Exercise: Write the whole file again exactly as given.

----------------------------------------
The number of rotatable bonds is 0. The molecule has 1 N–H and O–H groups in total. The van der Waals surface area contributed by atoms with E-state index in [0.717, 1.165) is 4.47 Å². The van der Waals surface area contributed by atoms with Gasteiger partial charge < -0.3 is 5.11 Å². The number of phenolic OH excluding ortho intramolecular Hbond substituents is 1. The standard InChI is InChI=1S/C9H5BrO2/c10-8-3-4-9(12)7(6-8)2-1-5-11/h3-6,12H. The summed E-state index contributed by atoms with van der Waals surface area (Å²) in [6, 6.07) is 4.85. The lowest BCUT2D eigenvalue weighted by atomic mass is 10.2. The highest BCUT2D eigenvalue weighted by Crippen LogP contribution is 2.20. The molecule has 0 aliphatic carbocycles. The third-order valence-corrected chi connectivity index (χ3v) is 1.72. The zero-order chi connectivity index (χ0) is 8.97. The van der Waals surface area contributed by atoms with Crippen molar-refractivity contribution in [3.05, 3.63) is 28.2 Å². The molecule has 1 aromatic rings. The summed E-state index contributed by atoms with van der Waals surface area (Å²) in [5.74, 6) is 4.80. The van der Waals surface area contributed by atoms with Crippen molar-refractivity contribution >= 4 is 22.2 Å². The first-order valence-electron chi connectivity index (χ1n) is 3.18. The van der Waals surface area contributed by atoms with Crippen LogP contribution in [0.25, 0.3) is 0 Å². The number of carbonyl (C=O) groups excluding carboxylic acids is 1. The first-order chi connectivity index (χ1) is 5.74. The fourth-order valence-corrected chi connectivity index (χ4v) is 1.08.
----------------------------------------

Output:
The number of rotatable bonds is 0. The molecule has 1 N–H and O–H groups in total. The van der Waals surface area contributed by atoms with E-state index in [0.717, 1.165) is 4.47 Å². The van der Waals surface area contributed by atoms with Gasteiger partial charge < -0.3 is 5.11 Å². The number of phenolic OH excluding ortho intramolecular Hbond substituents is 1. The standard InChI is InChI=1S/C9H5BrO2/c10-8-3-4-9(12)7(6-8)2-1-5-11/h3-6,12H. The summed E-state index contributed by atoms with van der Waals surface area (Å²) in [6, 6.07) is 4.85. The lowest BCUT2D eigenvalue weighted by atomic mass is 10.2. The highest BCUT2D eigenvalue weighted by Crippen LogP contribution is 2.20. The molecule has 0 aliphatic carbocycles. The third-order valence-corrected chi connectivity index (χ3v) is 1.72. The zero-order chi connectivity index (χ0) is 8.97. The van der Waals surface area contributed by atoms with Crippen molar-refractivity contribution in [3.05, 3.63) is 28.2 Å². The molecule has 1 aromatic rings. The summed E-state index contributed by atoms with van der Waals surface area (Å²) in [5.74, 6) is 4.80. The van der Waals surface area contributed by atoms with Crippen molar-refractivity contribution >= 4 is 22.2 Å². The first-order valence-electron chi connectivity index (χ1n) is 3.18. The van der Waals surface area contributed by atoms with Crippen LogP contribution in [0.25, 0.3) is 0 Å². The number of carbonyl (C=O) groups excluding carboxylic acids is 1. The first-order chi connectivity index (χ1) is 5.74. The fourth-order valence-corrected chi connectivity index (χ4v) is 1.08.